Monday, April 27, 2009

Accountability...Plain & Simple

David S Broder has written a piece for the Washington Post stating that President Obama should "stick to his guns" and not prosecute those guilty of instituting and instigating torture.

Bush. Cheney. Rumsfeld. Rice. Those guilty ones.

Really? Let them off the hook when they took this country and dragged it through the mud, all the while touting our moral superiority, and saying that they are our protectors from the mighty Axis of Evil? Just say, You shouldn't have done that, George, Dick, Don and Condi, and shake an index finger at them? Really?

I wonder how those men who were tortured all day every day would feel about that? Their friends and families? Their countries? All those men that were accused of something but never charged, never tried, never convicted, but were nonetheless subjugated to waterboarding and humiliation at the hands of the Good Old US of A.

We cannot, in good conscience, walk the world with our head held high while we're treating people as less than human. Would we, as a country, stand for that, for even a nanosecond, if that same torture and degradation were being inflicted on our citizens in some prison camp on the far side of the globe? Of course we wouldn't, so we shouldn't have been doing it ourselves.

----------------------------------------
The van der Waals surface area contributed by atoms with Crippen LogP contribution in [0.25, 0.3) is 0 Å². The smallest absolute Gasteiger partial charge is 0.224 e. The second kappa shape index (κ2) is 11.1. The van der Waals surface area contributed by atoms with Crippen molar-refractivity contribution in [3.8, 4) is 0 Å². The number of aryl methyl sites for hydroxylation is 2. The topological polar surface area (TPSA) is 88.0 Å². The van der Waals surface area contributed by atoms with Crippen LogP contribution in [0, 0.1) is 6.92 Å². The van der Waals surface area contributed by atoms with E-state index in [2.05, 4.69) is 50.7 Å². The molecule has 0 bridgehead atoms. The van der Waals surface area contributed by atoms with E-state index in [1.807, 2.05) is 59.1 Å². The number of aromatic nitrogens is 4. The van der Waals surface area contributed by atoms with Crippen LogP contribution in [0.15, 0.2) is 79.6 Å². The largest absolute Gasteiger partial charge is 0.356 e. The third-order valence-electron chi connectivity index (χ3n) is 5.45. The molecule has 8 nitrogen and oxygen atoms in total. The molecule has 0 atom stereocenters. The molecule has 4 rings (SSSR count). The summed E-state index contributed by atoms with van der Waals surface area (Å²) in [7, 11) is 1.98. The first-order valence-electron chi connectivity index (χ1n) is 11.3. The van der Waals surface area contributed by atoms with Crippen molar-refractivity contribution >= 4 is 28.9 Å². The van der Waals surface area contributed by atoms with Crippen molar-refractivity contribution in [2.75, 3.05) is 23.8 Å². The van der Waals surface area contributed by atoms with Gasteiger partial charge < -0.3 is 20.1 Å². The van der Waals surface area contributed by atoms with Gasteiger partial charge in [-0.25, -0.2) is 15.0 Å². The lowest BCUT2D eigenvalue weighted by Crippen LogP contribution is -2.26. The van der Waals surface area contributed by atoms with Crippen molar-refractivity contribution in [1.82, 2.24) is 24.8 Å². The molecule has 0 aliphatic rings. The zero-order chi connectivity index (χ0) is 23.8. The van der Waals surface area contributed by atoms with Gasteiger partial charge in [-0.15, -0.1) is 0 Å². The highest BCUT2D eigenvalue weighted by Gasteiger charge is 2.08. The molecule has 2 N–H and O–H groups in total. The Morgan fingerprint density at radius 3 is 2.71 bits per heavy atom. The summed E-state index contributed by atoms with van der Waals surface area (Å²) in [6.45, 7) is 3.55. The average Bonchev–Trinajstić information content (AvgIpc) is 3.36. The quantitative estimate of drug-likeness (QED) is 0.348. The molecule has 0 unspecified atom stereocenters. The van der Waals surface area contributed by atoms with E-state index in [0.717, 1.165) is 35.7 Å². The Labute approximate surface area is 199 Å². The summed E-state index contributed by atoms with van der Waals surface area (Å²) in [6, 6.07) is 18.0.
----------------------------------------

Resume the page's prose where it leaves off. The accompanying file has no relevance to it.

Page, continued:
Broder makes the argument that it will be the "underlings" at the White House, CIA, and the Justice Department, that will bear the brunt of prosecution for the torture. It won't be Bush, Cheney, Rumsfeld, Rice, as it should be. But then he makes the most amazing statement of all. He says, and I quote, "if he is at all a man of honor, George W. Bush would feel bound to say: That was my policy. I was the president. If you want to indict anyone for it, indict me."

Yeah. That'll happen.

If Bush had been a man of honor, even a man with one iota of honor, we wouldn't have tortured one single person in the first place.

So, I disagree with Broder. I say go after those who instigated and ordered torture, not the ones who simply followed orders from their superiors, but from the so-called superiors themselves. Let's show the world, and our own country, that this kind of administration is not who we are, what we are, nor what we will be, it's is merely the remnants of one of the darkest, dirtiest ages in US history.

You can read David Broder's piece HERE


frogponder said...

I wonder - why is President Obama so reticent about prosecutions? I think there is a lot we don't know. And I worry about the law of unintended consequences. I think we should trust him at this point.
(AND I wish my spellcheck would get with the program and not flag our President's name every time it shows up!!!)

Beth said...

I read this piece yesterday, but I can't recall if someone sent it to me, or what. I was quite surprised, and disagree with the author.

Mark in DE said...

Its a tricky situation. Obama wants to be the giver of hope. He said he wants to look forward, not backward. In a way I kind of agree with him. But at the same time I'd love to see Bush, Cheney, Rumsfeld, and Rice squirming in court.